Everyone experiences self-doubt at times in their life, but one of the consequences of depression is that the demon of self-doubt can be crippling and overwhelming. Back in June this year, self-doubt ruled my life. I thought I was worthless, pathetic, unnecessary and for a few horrible weeks, believed that the world would be better off without me. Less than six months later, I climbed a mountain in the Indian Himalayas, stood at 3000m and shed a single tear for the progress I’ve made. I’ve climbed from the darkest, deepest pit of depression to the top of the world.
The scariest thing I’ve ever done
Sat on the train from Nottingham to London, I stopped to consider what I was about to do. I had packed the bag, pulled on the walking boots and the journey to the Himalayas had started. Exciting? Terrifying for someone who had barely trained and struggled to run a 5K. I was about to trek through the mountains in Northern India with a group of strangers – about as far out of my comfort zone as I could get. I considered getting off the train at Milton Keynes, but instead picked up my stone engraved with the words ‘guardian angel’ and whispered “I’m scared, mum”.
Signing up to go to India with Charity Challenge was the scariest thing I’ve ever done, but I knew that I needed to break out of my bubble of safety and security and challenge myself with the unknown. Grief can be completely crippling, and the self-doubt demon’s voice can be scarily loud, but I didn’t want to let my fears win. In 10 days, I walked nearly 200km, climbing to 3000m, scrambling down mountains, jumping across rivers and trekking through forests. I fought through the crowds in Delhi, got very little sleep on the sleeper train and survived driving along the terrifying Indian roads. I was sick, I was weak, I was exhausted, I missed home. India was the toughest, craziest challenge of my life.
The best thing I’ve ever done
I was petrified as I sat on the tube to Heathrow, but now back safely in Nottingham, it is fair to say that going trekking in India was the best thing I’ve ever done. 200km in 10 days. Surviving the madness of Delhi. Not letting sickness stop me reaching 3000m. Proving to myself that I am stronger than I ever believed I was. Standing on top of the world.
India is a brilliant country, full of wonderful people, and the mountains are astonishingly beautiful. It was a privilege to trek through many remote parts of the Himalayas and all my fears about my physical ability vanished when I realised that I was more than capable to climb, scramble and sometimes crawl up the mountains. I met a completely fantastic group of people and made friends for life.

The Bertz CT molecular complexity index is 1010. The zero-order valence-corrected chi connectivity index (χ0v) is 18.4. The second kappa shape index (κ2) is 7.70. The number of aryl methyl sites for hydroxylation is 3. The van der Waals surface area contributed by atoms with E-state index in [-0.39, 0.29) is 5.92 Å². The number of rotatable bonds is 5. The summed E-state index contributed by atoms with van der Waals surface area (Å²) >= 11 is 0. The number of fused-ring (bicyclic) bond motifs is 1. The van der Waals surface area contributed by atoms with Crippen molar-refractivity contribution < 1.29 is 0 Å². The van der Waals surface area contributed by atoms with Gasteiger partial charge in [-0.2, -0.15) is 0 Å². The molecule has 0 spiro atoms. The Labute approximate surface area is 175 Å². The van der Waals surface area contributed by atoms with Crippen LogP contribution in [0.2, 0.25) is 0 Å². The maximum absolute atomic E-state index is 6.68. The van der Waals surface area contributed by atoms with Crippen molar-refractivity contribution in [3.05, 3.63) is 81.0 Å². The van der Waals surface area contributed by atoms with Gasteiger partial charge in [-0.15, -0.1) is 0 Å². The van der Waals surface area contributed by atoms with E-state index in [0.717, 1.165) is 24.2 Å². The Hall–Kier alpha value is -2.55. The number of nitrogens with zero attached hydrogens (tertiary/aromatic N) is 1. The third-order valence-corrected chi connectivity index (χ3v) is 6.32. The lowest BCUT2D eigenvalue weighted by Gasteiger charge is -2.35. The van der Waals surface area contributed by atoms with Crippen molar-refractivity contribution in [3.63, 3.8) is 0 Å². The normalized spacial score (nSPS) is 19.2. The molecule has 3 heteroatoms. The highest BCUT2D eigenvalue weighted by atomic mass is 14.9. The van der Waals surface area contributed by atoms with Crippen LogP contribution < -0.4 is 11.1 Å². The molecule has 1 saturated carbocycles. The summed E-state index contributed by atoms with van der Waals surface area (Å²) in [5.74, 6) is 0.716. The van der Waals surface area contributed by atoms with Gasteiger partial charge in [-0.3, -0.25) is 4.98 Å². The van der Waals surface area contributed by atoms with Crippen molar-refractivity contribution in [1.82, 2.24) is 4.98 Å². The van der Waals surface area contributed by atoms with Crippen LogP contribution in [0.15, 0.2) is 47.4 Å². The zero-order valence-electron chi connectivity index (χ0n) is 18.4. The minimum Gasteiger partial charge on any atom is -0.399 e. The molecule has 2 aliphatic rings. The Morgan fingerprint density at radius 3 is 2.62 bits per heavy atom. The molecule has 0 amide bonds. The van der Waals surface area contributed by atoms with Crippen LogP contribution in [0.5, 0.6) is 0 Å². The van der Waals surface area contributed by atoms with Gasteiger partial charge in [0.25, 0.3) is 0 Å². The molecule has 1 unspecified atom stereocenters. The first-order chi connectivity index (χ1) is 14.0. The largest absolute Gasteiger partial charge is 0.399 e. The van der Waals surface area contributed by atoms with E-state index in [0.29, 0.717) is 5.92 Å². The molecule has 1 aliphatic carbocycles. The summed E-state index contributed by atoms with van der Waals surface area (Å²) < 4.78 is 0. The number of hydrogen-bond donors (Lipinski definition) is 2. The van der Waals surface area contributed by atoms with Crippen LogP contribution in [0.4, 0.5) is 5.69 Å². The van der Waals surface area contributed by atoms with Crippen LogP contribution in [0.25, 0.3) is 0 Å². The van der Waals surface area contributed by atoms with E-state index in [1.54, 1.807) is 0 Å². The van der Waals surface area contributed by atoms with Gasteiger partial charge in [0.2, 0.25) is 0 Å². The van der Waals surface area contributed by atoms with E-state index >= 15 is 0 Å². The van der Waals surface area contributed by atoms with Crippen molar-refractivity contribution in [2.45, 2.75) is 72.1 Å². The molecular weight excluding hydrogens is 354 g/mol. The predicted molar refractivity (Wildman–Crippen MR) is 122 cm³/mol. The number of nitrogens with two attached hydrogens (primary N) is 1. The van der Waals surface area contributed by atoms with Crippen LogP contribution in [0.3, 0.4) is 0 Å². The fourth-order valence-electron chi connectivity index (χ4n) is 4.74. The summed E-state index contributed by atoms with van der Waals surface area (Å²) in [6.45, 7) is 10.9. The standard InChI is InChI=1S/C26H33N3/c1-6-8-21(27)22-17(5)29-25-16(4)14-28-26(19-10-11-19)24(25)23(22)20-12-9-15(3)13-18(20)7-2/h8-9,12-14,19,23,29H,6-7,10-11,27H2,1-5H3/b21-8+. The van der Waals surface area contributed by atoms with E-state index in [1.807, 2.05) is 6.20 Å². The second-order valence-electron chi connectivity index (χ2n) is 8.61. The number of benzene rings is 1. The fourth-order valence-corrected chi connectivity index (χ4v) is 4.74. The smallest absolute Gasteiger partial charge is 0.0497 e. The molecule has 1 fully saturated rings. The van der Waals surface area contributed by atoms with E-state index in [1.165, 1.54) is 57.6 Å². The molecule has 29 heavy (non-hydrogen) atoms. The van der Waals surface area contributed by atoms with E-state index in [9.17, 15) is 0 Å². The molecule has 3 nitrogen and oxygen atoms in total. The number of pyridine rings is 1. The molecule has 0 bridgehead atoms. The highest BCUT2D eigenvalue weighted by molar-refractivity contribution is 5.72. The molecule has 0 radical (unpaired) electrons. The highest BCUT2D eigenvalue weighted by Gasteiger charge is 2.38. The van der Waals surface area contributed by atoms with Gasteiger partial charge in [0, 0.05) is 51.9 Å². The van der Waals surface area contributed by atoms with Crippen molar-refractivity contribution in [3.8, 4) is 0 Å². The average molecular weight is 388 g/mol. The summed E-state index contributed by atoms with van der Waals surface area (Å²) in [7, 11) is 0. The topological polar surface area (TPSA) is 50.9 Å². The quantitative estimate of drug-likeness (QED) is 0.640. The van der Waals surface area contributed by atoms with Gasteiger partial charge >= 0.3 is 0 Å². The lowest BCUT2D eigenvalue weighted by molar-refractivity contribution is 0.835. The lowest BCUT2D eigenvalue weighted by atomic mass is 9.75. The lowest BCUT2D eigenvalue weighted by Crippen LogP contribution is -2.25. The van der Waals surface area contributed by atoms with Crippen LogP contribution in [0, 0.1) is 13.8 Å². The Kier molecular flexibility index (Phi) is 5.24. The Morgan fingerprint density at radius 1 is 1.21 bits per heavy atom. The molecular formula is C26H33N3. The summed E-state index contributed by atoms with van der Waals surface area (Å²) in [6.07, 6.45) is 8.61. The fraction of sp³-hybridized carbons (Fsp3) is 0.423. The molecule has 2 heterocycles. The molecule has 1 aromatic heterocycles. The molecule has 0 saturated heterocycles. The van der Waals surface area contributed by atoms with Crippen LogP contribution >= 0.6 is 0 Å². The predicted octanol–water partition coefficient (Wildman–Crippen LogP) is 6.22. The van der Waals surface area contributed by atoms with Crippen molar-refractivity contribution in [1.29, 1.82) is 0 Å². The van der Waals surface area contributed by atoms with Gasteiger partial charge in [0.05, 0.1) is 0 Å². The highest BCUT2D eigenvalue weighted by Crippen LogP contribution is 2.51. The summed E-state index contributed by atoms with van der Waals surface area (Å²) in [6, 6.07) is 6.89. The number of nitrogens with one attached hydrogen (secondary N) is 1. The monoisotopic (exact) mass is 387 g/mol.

She never leaves me
All through it all, my mum never left my side. She was there when I was sad, when I was scared and when I really missed her. She was there when I was laughing, singing songs round the campfire, and celebrating the end of the trek. I flew halfway around the world to a completely new place, and I have never felt closer to mum than I did at 3000m. It was almost like I could reach out and touch her.
I pictured myself back in June, calling out to mum, asking her where she was, as I was slumped outside on the grass in the rain at 2am, weeping. It is hard to comprehend how far I’ve come since then, but standing on top of the world (or at least, on top of a very high mountain), it was obvious to me where mum was – always, always with me.
At one point, a beautiful butterfly landed on my hand. I posed for a photo and started to walk on, but it refused to leave me. It stayed on my hand as I walked along for what seemed like a lifetime, and something stirred in my heart. I knew it was mum. She had always loved butterflies, and I knew it was a sign from her that she was with me.
What I know now
It seems I needed to go halfway across the globe to realise what people have been telling me for years: I am much stronger than I think. I’ve learned that I’m a better hiker than I thought I was, but more than that, I know now that I can overcome challenges that seem impossible. And even when she seems far away, my mum is always with me, always encouraging me and willing me on. And that puts a giddy smile on my face and spurs me on to grab life with both hands and live it to it’s fullest.
If I can survive losing my mum, win my life back from the demons trying to steal it from me and climb to 3000m in the Himalayas, what can’t I do? Bring it on, life.
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